The Focus Is on Women; the Lessons Have Universal Impact

Mark Chalon Smith is a free-lance writer who regularly covers film for the Times Orange County Edition.

Hollywood has long been slammed for not being an equal-opportunity employer when it comes to women. There aren't enough stories about women, movies are sexist and actors are prized more than actresses. Those are the complaints.

The criticism may be justified, but it's also true that in recent years, both here and in other countries, a number of good pictures have focused on women. UC Irvine's 10-film series, "Standing in a Different Light: No Longer Silent and Invisible, a Woman Seizes Her Moments" (which opens Friday, April 7, with Krzysztof Kieslowski's "The Double Life of Veronique"), underscores that.

Alice Parsons, the events manager for UCI's Student Center and the program's coordinator, said the series attempts to look at the complexity of women while spotlighting the actresses at the center of most of the films.

"They're about women supporting each other, about self-fulfillment for women, about what it takes (to be) a woman," Parsons explained. "They cover a wide spectrum (and) look at the full experience of being a woman."

She pointed to "Lianna," the 1983 John Sayles film screening April 21. The movie explores lesbianism, as the protagonist, Lianna, leaves an unhappy marriage and develops a crush on her female teacher.

"That's one of the films that shows how women cope in different situations," Parsons said. "Lesbianism is one side of women . . . what's (portrayed) in 'Enormous Changes at the Last Minute' shows others."

That movie, released in 1983 and directed by Mirra Bank and Ellen Hovde, will be shown April 28. Set in New York City, the story divides the focus among three women: Virginia, who, deserted by her husband, lives on welfare with her three children; Faith, who visits her parents in a retirement home, and Alexandra, who becomes pregnant by her younger lover.

While the connection between men and women is often at the heart of the series' movies, Parsons noted that Ann Hui's "Song of the Exile" looks at the uneasy relationship between a mother and daughter. The 1990 release, screening May 19, follows the daughter as she journeys with her mother to Japan to visit relatives she's never met.

"This one is also good because (it's fairly obscure), and not too many people (in Orange County) have probably experienced it," said Parsons.

She added that she hoped the program's orientation would not dissuade men from attending. Many of the themes, Parsons said, were universal; and besides, men can learn from the experiences of women.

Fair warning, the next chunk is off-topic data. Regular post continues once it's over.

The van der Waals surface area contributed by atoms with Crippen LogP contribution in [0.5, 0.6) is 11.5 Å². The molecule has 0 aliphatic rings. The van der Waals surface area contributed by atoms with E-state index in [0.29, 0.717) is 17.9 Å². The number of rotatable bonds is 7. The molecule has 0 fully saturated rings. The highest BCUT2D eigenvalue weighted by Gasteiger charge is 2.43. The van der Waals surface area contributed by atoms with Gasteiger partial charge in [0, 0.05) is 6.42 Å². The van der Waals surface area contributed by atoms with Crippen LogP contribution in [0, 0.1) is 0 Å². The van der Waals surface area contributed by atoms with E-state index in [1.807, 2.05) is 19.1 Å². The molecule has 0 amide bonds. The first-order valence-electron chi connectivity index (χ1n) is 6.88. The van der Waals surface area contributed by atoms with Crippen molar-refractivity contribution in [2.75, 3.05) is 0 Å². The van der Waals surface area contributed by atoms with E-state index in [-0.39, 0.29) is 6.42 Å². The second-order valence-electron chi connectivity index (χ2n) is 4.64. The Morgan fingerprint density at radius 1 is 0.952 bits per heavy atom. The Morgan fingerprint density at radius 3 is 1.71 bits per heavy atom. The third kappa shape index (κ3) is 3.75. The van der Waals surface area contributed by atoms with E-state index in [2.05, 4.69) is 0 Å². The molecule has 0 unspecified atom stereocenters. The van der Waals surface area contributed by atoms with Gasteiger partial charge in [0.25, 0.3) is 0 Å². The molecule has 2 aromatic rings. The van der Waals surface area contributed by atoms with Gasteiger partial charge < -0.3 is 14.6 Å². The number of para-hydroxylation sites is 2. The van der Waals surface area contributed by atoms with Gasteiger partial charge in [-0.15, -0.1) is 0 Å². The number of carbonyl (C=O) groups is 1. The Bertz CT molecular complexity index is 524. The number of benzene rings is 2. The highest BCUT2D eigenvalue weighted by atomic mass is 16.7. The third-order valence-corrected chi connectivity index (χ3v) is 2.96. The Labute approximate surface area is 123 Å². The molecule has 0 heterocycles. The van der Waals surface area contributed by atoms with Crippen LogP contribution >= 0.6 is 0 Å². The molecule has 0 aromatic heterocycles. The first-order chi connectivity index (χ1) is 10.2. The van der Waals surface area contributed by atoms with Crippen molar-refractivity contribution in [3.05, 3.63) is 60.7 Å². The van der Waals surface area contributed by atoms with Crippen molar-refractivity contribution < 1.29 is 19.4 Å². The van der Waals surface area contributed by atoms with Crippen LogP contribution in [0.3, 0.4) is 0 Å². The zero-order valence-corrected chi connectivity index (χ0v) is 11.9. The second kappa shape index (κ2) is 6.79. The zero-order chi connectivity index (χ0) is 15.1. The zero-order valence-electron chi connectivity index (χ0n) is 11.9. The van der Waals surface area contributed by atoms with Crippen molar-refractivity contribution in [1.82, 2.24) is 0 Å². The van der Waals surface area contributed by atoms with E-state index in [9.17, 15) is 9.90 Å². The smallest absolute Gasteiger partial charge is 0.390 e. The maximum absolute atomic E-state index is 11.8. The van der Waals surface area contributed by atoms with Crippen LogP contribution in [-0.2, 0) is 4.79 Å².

"I don't think (the films) are necessarily directed only toward women--they are more about life," she explained. "Anyway, men can find out a lot about themselves and their relationships by seeing these. In that way, (the films) are genderless (and) multidimensional."

Here's the complete series:

April 7: "The Double Life of Veronique." The 1991 film traces the experiences of two women who, while never actually meeting, are deeply affected by each other's lives.

April 14: Spike Lee's "She's Gotta Have It." The 1986 release follows a sexually liberated heroine and her involvement with three men.

April 21: "Lianna."

April 28: "Enormous Changes at the Last Minute."

May 5: "sex, lies, and videotape." Steven Soderbergh's 1989 movie explores the erotic lives of its characters, including a voyeuristic guy who records everything with his favorite fetish, a video camera.

May 12: "Alice." Woody Allen's 1990 comedy features Mia Farrow as an unhappy wife who embarks on a series of odd adventures after taking a mysterious Asian herb.

May 19: "Song of the Exile."

May 26: "Bagdad Cafe." Percy Adlon's 1988 film puts his favorite leading lady, the beefy Marianne Sagebrecht, in a California desert diner populated by several weird and whimsical characters.

June 2: "Baby Doll." Elia Kazan's 1956 drama, adapted from two of Tennessee Williams' one-act plays, stars Carroll Baker as the nubile wife at the center of a battle for sex and land in the South.

June 9: "The Nasty Girl." The series ends with Michael Verhoeven's 1990 movie about a young woman who exposes her hometown's Nazi past.

* What: UC Irvine's "Standing in a Different Light: No Longer Silent and Invisible, a Woman Seizes her Moments" film series.

* When: Beginning Friday, April 7, and continuing every Friday thereafter through June 9. All screenings at 7 and 9 p.m.

* Where: The UC Irvine Student Center Crystal Cove Auditorium.

* Whereabouts: Take the San Diego (405) Freeway to Jamboree Road, and head south to Campus Drive and take a left. Turn right on Bridge Road and take it into the campus.

* Wherewithal: $2 to $4.

* Where to call: (714) 824-5588.



(PG) Anthony Hopkins stars as the British writer C. S. Lewis, an avowed bachelor and Oxford don who falls in love with an American poet (Debra Winger). Directed by Richard Attenborough, this 1993 British film screens Friday, March 31, at 12:45 p.m. at the Cypress Senior Center, 9031 Grindlay St., Cypress. (714) 229-6776. FREE.

Manufacturing Consent: Noam Chomsky and the Media

(NR) Linguist and MIT professor Noam Chomsky shows how the media is used as a vehicle of social control in a democratic state. Will be shown on Saturday, April 1, at 7:30 p.m. in the Physical Sciences Building, Room B-209, Irvine Valley College, 5500 Irvine Center Drive, Irvine. Sponsored by the Irvine Valley College Earth Club. (714) 559-3376. FREE.

Copyright © 2019, Los Angeles Times
EDITION: California | U.S. & World